Cornwall in the English Civil War

From Wikipedia, the free encyclopedia

Maps of territory held by Royalists (red) and Parliamentarians (green), 1642 — 1645

Cornwall played a significant role in the English Civil War, being a Royalist enclave in the generally Parliamentarian south-west.

Civil War military actions in Cornwall and the South West[edit]

The English Civil War lasted nearly nine years, having begun with the battle of Edgehill, in Warwickshire, on Sunday, 23 October 1642, and ended with the battle of Worcester, on 3 September 1651. The principal events in Cornwall happened in the following order.


Ralph Hopton, Lord Hopton

In October 1642, Cornwall was secured for the king when some 10,000 men rose under the command of the local Royalist gentry and drove out the small force of Cornish Parliamentarians who had gathered at Launceston.[1][2] The Cornish-Royalist Army was formed by Sir Ralph Hopton in 1642 and although their first invasion of Devon in November – December 1642 ended in failure the army secured the Cornish side of Plymouth Sound which marked a serious reverse for Parliamentarian forces.


The Battle of Braddock Down[edit]

The Battle of Braddock Down near Boconnoc on 19 January 1643 resulted from a parliamentarian counter-invasion of Cornwall. It ended in defeat for Col. Ruthin's Parliamentarian troops by Sir Ralph Hopton. Hopton's victory secured Cornwall for the King and the Royalists resumed the siege of Plymouth with their forces occupying surrounding towns to seal off the city by land.[3][4]

The Battle of Stratton[edit]

Sir Bevil Grenville's Memorial, at Kilkhampton Church

The Battle of Stratton occurred on 15 May 1643. The Earl of Stamford's Parliamentarian force was repelled by Hopton's men after day-long fighting, with 300 men killed and 1700 captured, and retreated to Bideford. The victories for Hopton with five 'Old Cornish' regiments provided the impetus for campaigns in Devon and Somerset.[5] Taunton and Bridgwater were taken by the Cornish army, but Sir Bevil Grenville was killed in the moment of victory at the Battle of Lansdown in Somerset and Hopton was seriously wounded. Bristol fell to Hopton's Royalist troops, followed by Exeter.[6][7]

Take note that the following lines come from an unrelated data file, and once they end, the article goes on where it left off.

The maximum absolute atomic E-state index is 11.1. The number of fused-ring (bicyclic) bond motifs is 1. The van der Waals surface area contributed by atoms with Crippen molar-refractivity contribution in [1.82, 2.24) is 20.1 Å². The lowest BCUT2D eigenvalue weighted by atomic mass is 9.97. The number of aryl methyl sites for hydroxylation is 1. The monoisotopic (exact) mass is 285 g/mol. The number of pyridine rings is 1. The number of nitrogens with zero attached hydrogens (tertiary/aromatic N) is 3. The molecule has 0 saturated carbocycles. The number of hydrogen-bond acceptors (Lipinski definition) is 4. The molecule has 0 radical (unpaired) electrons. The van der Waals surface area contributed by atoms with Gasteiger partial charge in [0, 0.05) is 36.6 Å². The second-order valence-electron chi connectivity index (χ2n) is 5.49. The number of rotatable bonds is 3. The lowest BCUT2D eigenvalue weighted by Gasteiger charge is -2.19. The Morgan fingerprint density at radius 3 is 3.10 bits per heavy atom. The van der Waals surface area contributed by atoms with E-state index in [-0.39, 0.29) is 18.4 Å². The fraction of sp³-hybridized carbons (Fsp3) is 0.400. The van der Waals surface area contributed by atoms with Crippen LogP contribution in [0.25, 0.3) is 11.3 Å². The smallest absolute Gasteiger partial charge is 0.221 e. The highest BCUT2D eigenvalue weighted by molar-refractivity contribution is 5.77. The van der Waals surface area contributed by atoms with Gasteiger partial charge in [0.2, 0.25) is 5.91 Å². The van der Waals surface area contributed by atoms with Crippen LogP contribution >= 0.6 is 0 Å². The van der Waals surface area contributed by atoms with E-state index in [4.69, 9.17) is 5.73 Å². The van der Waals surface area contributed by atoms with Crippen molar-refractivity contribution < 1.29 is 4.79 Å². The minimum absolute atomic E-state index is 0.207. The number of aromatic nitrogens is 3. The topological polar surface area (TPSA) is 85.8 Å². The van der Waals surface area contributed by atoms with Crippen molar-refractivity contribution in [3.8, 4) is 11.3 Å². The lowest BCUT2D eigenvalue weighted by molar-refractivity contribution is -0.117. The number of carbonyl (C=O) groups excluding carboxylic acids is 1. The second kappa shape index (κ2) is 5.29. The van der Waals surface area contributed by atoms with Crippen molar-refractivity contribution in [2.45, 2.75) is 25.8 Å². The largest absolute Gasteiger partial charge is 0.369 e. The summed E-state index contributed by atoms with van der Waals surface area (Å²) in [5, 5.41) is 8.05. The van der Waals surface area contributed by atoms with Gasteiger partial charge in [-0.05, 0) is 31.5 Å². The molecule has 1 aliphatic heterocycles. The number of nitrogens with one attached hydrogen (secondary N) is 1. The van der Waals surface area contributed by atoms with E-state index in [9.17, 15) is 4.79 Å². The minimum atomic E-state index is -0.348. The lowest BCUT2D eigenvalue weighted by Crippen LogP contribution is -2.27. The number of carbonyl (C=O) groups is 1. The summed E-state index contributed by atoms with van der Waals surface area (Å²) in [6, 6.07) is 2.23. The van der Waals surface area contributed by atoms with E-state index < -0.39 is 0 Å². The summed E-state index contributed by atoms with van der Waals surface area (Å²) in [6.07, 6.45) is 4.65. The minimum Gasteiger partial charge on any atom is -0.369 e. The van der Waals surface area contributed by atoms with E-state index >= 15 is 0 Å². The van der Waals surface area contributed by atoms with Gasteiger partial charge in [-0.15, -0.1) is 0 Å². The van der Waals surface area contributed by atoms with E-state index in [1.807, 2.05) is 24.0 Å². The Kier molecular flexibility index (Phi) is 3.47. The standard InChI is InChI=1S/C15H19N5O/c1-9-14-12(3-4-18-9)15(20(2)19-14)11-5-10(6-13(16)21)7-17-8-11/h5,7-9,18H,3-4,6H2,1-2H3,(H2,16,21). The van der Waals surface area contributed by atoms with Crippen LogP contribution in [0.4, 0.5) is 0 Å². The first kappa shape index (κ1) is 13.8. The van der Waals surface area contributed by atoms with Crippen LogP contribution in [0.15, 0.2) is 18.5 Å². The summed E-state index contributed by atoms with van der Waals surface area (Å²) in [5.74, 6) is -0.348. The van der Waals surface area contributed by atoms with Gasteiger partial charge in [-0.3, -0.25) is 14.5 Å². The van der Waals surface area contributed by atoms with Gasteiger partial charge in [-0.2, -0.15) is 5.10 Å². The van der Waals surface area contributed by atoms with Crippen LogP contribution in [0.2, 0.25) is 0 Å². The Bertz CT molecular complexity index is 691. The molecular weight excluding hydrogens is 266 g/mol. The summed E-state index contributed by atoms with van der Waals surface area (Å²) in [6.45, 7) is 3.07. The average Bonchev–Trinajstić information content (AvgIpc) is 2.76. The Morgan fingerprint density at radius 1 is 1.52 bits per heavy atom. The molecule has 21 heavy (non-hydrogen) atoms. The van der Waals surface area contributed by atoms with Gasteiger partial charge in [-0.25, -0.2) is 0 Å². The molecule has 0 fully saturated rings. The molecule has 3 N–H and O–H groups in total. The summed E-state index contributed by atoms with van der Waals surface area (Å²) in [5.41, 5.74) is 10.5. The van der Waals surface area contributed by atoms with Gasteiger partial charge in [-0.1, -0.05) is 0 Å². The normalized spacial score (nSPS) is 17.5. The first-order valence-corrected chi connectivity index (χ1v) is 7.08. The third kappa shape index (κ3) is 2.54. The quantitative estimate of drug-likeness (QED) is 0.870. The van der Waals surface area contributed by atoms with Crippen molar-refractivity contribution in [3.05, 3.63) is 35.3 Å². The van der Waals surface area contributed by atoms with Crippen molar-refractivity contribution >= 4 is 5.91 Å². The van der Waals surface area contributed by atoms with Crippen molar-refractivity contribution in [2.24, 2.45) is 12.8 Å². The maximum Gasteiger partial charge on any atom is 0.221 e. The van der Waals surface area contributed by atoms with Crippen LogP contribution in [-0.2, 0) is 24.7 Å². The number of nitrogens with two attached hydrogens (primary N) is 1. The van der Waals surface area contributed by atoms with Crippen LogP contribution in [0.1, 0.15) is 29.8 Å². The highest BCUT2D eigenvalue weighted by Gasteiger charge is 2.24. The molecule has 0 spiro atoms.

On 13 December the Royalists began a heavy bombardment of the northern defences of Plymouth but with little effect. Sir Richard Grenville, 1st Baronet, having previously declared for Parliament, invited his troops to follow him into the King's service and parliament proclaimed him a traitor.


Siege of Plymouth[edit]

Sir Richard Grenville arrived in Plymouth in March 1644 to maintain a blockade, but it resulted in a stalemate as the inhabitants obtained enough provisions to survive. Robert Devereux, 3rd Earl of Essex, arrived in command of the Roundhead army of 8000 men and forced Grenville to retreat to Cornwall across the River Tamar.

The Battle of Lostwithiel[edit]

King Charles I

In June 1644 the Earl of Essex took an army of 9,500 to the South-West and successively ended Royalist sieges at Lyme and Plymouth without firing a shot. With such successes, Essex advanced into Cornwall on 26 July believing that with local support he would be able to take control away from the Royalists. On that very same day, however, King Charles, arrived in Exeter intent upon hunting down and destroying Essex’s force. Slowly and deliberately King Charles continued west growing his army to a strength of 19,000 by linking up with the Royalist armies of Prince Maurice and Richard Grenville. Given the size of the King’s army, Essex found himself trapped on the peninsula with the only means of escape by sea.[8]

Essex quickly moved his army to the small town of Lostwithiel, approximately nine kilometers north of the port at Fowey. By 13 August King Charles and his army reached Lostwithiel and eight days later the Royalists attacked easily taking the high ground to the north and east of Lostwithiel away from Essex’s forces. In an untenable position, Essex moved to escape on 31 August first ordering his cavalry to cross the River Fowey and flee to Plymouth which they did successfully. Essex then attempted to retreat to Fowey with his infantry. King Charles had been forewarned of Essex’s plan, however, and immediately pursued the Parliamentarians. The resulting battle began at 07:00 hours and continued for eleven hours as Essex tried to disengage and move south while King Charles continued his pursuit.[8][9]

At 18:00 hours the Royalists had flanked the Parliamentarians and surrounded them at Castle Dore approximately four kilometers north of Fowey. At this point the Royalist stopped the attack for the day while the Parliamentarians hunkered down beaten and exhausted. Without a chance of reaching Fowey with his infantry, Essex and his command staff stole away during the night to the seashore where they used a fishing boat to escape to Plymouth. On 2 September, Philip Skippon, commander of the Parliamentarian infantry surrendered. The Royalists took 6,000 Parliamentarians as prisoners allowing them to return to Southampton after being disarmed.[8][10]